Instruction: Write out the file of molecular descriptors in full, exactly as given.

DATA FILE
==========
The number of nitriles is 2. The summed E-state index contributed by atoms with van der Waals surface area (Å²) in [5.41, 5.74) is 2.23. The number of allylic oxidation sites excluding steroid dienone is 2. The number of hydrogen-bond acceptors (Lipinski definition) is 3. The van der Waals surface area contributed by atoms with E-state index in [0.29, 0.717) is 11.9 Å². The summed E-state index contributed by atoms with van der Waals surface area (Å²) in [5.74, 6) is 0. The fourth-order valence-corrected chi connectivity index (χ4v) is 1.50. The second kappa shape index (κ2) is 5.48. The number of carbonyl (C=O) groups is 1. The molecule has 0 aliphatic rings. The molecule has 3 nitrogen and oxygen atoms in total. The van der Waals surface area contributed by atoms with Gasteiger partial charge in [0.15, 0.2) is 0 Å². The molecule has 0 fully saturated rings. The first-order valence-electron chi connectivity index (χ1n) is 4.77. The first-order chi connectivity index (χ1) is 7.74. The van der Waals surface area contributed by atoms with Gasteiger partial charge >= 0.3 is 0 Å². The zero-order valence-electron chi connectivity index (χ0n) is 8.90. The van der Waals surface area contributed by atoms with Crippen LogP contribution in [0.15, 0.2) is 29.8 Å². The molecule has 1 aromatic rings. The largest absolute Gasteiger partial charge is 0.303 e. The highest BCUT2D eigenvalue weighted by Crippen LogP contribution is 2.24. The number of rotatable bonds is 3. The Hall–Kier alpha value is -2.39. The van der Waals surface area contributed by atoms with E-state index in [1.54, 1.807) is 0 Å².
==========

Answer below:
The number of nitriles is 2. The summed E-state index contributed by atoms with van der Waals surface area (Å²) in [5.41, 5.74) is 2.23. The number of allylic oxidation sites excluding steroid dienone is 2. The number of hydrogen-bond acceptors (Lipinski definition) is 3. The van der Waals surface area contributed by atoms with E-state index in [0.29, 0.717) is 11.9 Å². The summed E-state index contributed by atoms with van der Waals surface area (Å²) in [5.74, 6) is 0. The fourth-order valence-corrected chi connectivity index (χ4v) is 1.50. The second kappa shape index (κ2) is 5.48. The number of carbonyl (C=O) groups is 1. The molecule has 0 aliphatic rings. The molecule has 3 nitrogen and oxygen atoms in total. The van der Waals surface area contributed by atoms with Gasteiger partial charge in [0.15, 0.2) is 0 Å². The molecule has 0 fully saturated rings. The first-order valence-electron chi connectivity index (χ1n) is 4.77. The first-order chi connectivity index (χ1) is 7.74. The van der Waals surface area contributed by atoms with Gasteiger partial charge >= 0.3 is 0 Å². The zero-order valence-electron chi connectivity index (χ0n) is 8.90. The van der Waals surface area contributed by atoms with Crippen LogP contribution in [0.15, 0.2) is 29.8 Å². The molecule has 1 aromatic rings. The largest absolute Gasteiger partial charge is 0.303 e. The highest BCUT2D eigenvalue weighted by Crippen LogP contribution is 2.24. The number of rotatable bonds is 3. The Hall–Kier alpha value is -2.39. The van der Waals surface area contributed by atoms with E-state index in [1.54, 1.807) is 0 Å².